2015 Eye of the Storm – Day 4
with festival guest blogger Mark MacLean
Sunday, 20 September 2015
Second days of weekend festivals have a different vibe to first days. The crowd’s different: people who were too busy to come on Saturday (getting kids to soccer or pushing through twenty loads of laundry) finally have time for themselves. Everything’s a little looser and less frenetic. The only people who were up early were the emerging writers who settled in for a breakfast meeting while older, crustier writers hit the snooze button and grabbed another half hour.
That’s not entirely true: Lorna “Wrong Way Round” Hendry was out and about with a group of eager workshoppers developing memoirs at 10 am, and at 9.45 a throng gathered in the gazebo to hear four fine minds discourse under the subject Home Truths. Celestine, born and bred in Papunya, still feels like an outsider. Bob G, when asked the question ‘How long do you have to be in a place before it’s ok to start commenting on it?’ pointed out that it’s ok any time; some people live in a place for thirty years and that doesn’t necessarily give them special powers to get it right. On another tack, Kim M described the ritual she goes through when returning to country, reconnecting with Napparurla at the dam then picking up Kim on the way back to ‘civilisation’. (A bit cryptic, I realise, but you’d understand if you were there and you’d heard her.)
Next up was Finding Home and Healing, a panel that poured out some cracking quotes.
I loved the image of Christopher Raja sitting in Alice Plaza with his head full elephants and old Calcutta,
a strangely dissonant experience that I’m sure every writer can empathise with. Life has thrown so much at Ali Cobby Eckermann and Ajak Kwai yet they were graceful and quietly determined in their creativity. Ali described Aboriginal people as being “creative in our pain”, while Ajak’s story of growing up in Sudan with a speech impediment and therefore able only to sing, not speak, for years and acting as her blind grandfather’s “walking stick” was just extraordinary. Yet somehow it prepared her for the horrors of what was to come and, like many of the artists present, became a wellspring of their creativity.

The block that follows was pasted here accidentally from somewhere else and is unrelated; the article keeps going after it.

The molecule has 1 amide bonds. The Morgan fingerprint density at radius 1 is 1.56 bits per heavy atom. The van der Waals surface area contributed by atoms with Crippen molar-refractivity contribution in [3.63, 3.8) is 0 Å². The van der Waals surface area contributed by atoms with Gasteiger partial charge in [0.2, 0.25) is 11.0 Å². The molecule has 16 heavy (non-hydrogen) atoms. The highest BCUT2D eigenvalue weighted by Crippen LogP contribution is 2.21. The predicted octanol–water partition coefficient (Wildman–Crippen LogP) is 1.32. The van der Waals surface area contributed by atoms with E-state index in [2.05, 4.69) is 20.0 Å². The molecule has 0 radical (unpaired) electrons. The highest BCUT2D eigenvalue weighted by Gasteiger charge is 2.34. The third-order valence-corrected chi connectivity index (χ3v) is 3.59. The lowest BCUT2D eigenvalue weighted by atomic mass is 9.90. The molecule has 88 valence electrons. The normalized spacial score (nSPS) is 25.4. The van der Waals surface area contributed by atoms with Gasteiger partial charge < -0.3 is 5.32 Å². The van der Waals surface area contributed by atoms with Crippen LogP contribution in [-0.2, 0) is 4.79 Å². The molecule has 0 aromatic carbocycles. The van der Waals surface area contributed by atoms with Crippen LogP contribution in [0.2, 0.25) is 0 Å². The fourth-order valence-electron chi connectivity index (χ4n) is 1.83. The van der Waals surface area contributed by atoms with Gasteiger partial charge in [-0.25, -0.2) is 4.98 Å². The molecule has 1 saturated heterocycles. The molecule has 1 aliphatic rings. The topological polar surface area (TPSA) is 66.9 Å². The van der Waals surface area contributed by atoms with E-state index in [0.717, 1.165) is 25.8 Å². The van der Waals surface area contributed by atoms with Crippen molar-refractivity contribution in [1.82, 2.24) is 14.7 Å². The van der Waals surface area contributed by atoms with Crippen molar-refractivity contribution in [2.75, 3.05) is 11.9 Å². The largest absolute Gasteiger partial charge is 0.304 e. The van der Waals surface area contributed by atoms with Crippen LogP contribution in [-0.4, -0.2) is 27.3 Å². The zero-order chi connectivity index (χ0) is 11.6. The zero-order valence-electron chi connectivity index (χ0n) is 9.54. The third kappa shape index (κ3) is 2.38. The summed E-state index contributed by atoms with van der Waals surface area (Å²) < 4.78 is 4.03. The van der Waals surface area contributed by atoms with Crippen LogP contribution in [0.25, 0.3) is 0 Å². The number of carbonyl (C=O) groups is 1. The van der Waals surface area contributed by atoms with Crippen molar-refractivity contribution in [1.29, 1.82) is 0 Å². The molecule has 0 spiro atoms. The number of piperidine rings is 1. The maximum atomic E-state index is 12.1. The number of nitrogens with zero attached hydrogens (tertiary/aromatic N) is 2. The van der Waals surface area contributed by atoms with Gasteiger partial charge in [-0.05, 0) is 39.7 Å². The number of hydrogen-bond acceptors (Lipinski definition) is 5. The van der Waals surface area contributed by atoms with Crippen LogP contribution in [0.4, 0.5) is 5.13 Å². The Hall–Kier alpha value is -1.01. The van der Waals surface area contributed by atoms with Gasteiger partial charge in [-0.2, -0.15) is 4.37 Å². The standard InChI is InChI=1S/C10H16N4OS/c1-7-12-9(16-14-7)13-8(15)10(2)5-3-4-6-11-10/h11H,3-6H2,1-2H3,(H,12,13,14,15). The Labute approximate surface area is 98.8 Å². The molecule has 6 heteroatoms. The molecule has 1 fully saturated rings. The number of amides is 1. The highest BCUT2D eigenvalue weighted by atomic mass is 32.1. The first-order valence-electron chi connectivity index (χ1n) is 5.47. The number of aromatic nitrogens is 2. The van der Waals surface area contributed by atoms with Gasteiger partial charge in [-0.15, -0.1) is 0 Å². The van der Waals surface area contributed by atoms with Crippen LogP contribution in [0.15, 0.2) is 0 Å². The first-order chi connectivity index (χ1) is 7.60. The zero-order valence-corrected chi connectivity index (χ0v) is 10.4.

And then it was my turn! Me and my new bestie, Lorna (yes, the same Lorna who’d just finished a workshop minutes before) all coffee-ed up and ready to hit the panels, with the careful guidance of Sally from the NTWC. What a delightful pair of people to work with, before an audience who let us run on and blather and generally enjoy ourselves under the pretence of “work”. I really could get used to this.
My next panel was a very different affair, but just as much pleasure. Walking Home was the theme, with Glenn Morrison, Jan Bauer and Craig san Roque. Could there have been a more diverse group? Glenn has just finished his PhD on walking literature and its descriptions of Central Australia, while Jan’s graphic novel of trekking the Larapinta Trail is co-published in Australia and Germany, and then Craig took us to Delphi and the onto-poesis of landscape. Where on earth could a book about walking the storm water drains of Newcastle fit into that? No worries: Craig took me on a mythological tour of my own patch of dirt and wove it into the grander narrative that made the mundane world of concreted creek beds somehow poetic and filled with wonder.
We were almost finished by now. The last panel, with Lorna, Jessie Cole, Kim M and local and writers centre stalwart Jo Dutton took apart a lot of what had discussed over the weekend. I liked how Jo looked back on the brash naivety with which she tackled her first novel with a sense of warmth and pride. I was particularly taken by Jessie’s ‘anti-hero non-quest’. In a world in which the story narrative has been nailed down and structured by disciples of Joseph Campbell and Robert McKee, it was really refreshing to hear someone describe their non-quest that took place without leaving home yet still created a novel that was bedded in place yet soared beyond it. (Though the locals’ response to her having written about their community was hilarious; i.e. not a word spoken for over a year until someone says, “Read your book [long pause]. Yeah.” That’s what we write for, isn’t it?
And so to Monte’s for the Lit Kwiz. On stage on the Authors team with Lorna and Bernard, up against a team of local Teachers.
They had squeaky dogs and we had castanets: we were doomed from the start. (So Jane Austen didn’t write Wuthering Heights? Whoops.)
We got smashed and retired gracefully to drink beer amongst the hoi polloi while the Brains Trust took their turn. Who won? You never win against a teacher!
And so we ended, with flowers for the extraordinarily hard-working organisers, the amazing volunteers who kept everything running, the lighting and sound crew who kept the microphones going (even when four-way boards were plugged into four-way boards out of four-way boards). As a woman said to me as we left the Leaving Home panel: “We should do this every weekend!” Dani? Sally? Fiona? Anyone?